What’s new in Parca 0.16 and Parca Agent 0.13?

We have exciting updates in this release, including improved JIT symbolization, reliability and quality improvements, step querying, and more!

March 1, 2023
Continuous profiling
Parca Agent
Dwarf-Based Unwinding
Step querying
Icicle graphs

Profiling applications without frame pointers

Profiling applications without frame pointers is not trivial. Unfortunately, the lack of frame pointers is pervasive, resulting in broken profiles for many languages and runtimes. Some months ago, we published an in-depth post on our approach to make it possible to correctly profile Rust, C, C++ and many other runtimes with very little overhead.

Before this Parca Agent release, a feature flag was needed, but now we are enabling this new unwinder that uses DWARF unwind information by default!

Improved JIT symbolization

Maxime has been bringing very high quality contributions for a while. In this release, he's added full symbolization support for JITs that produce jitdump information. Many runtimes and languages emit this information, such as Elixir, Erlang, Nodejs, Wasmtime, etc, and we can now symbolize them, even in their JIT sections!

Reliability and quality improvements

We've been working hard to make the Agent more reliable and ensure that the profiles are correct. We'd like to highlight improvements in the metadata collection in child processes. We also spotted that under certain circumstances in hosts that have many CPUs we could produce slightly wrong samples. This has been addressed, among many other fixes.

Scaling the Metrics Graph

On the frontend side of things, we’ve been working on some improvements to how we visualize profiling data on the dashboard. Before, when querying on Parca, the dashboard received several thousand data points for a given query.

Imagine having 1000 pixels available, but >3000 points on the same line, there are not even enough pixels available for each discrete point on the line. We unnecessarily transferred data that we couldn't even visualize in a useful way.

So, to resolve this, we introduced step querying, which will help dictate the interval between points. Step querying allows the frontend to query data at a specific resolution, by using the timestamp and a step size to determine the amount of data to be processed at each step. The backend then aggregates and processes the data by summing the values over each step and returns that to the frontend.

The step feature ensures that we're optimally requesting the right resolution for the available space to visualize the data.

Here's a visual explainer of how step querying works:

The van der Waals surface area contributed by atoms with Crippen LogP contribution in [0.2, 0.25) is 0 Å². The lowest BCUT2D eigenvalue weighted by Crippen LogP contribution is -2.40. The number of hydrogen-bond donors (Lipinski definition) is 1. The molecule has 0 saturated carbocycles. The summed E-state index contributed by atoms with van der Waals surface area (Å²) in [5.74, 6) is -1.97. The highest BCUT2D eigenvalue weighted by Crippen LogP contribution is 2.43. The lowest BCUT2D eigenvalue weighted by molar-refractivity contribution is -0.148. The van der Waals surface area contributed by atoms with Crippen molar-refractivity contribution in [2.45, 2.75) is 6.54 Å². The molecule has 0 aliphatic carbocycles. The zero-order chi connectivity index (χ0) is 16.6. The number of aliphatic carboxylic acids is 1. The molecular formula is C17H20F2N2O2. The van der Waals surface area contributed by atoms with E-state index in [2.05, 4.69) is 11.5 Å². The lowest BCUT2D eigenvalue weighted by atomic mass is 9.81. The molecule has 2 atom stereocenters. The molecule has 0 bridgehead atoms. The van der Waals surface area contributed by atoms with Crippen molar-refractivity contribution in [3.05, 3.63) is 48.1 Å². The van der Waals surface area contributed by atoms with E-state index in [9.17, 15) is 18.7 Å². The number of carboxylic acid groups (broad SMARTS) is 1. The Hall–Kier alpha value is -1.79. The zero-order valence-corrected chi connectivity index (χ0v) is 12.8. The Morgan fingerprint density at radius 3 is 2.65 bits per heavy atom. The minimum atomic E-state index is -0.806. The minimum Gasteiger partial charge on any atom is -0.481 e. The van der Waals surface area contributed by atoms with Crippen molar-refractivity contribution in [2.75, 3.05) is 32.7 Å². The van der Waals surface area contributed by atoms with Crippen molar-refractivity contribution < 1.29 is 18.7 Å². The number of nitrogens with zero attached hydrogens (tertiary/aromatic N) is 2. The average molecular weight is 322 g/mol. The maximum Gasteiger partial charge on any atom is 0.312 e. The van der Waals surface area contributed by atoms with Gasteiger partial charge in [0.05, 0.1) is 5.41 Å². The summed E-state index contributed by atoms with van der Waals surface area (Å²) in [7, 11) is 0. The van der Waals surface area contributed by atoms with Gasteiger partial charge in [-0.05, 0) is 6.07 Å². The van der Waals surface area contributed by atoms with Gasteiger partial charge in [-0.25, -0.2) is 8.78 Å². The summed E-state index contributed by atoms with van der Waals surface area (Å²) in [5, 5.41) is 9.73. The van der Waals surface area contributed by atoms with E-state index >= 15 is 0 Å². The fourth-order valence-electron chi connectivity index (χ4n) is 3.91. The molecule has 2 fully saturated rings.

Merge button is now obsolete

Because of the above and lots of other performance improvements over the last year, the Merge button which was used to combine all profile samples of a query is now obsolete as we are confident in the performance and UX of dealing with lots of data. This has been a result of months of work, fine tuning the backend, making it super fast, and capable of running these expensive queries by default. This is a major milestone in performance for the project.

Also, now when you query for a profile type, the dashboard displays the metrics graph, and also displays the Icicle graph below. In previous versions, querying ONLY displayed the metrics graph, you’d have needed to select a profile in the metrics graph to see the Icicle graph or any other type of visualization.

You can see this in action in the video below!

Color-coded Icicle Graphs

Another thing we introduced in this release is a feature that we think can be useful for understanding your Icicle Graphs; color-coded icicle graphs.

A screenshot of a color-coded Icicle Graph.A screenshot of a color-coded Icicle Graph.

With this feature, you can now choose a color palette for your icicle graphs and we automatically color code the icicle nodes according to their various binaries. In addition to this, a legend containing the various binaries in a profile is now displayed at the top of Icicle Graph.

By clicking on any of these legend items, you can then filter the graph to highlight nodes that belong to the binary you’ve selected.

How do I enable this?

This is already available in the latest version of Parca and you only need to open the User Preferences dialog by clicking on the Settings icon located at the top right of the Parca dashboard.

A screenshot of the User Preferences dialog.A screenshot of the User Preferences dialog.

There are currently five color palette options to choose from, but only the Subtle, Ocean, Warm, and Rainbow color palettes enables you to have color coded Icicle graphs.

What should we work on next?

What do you think we should work on next? Send us a Tweet, write to us on Mastodon, or join the Parca Discord server to let us know!

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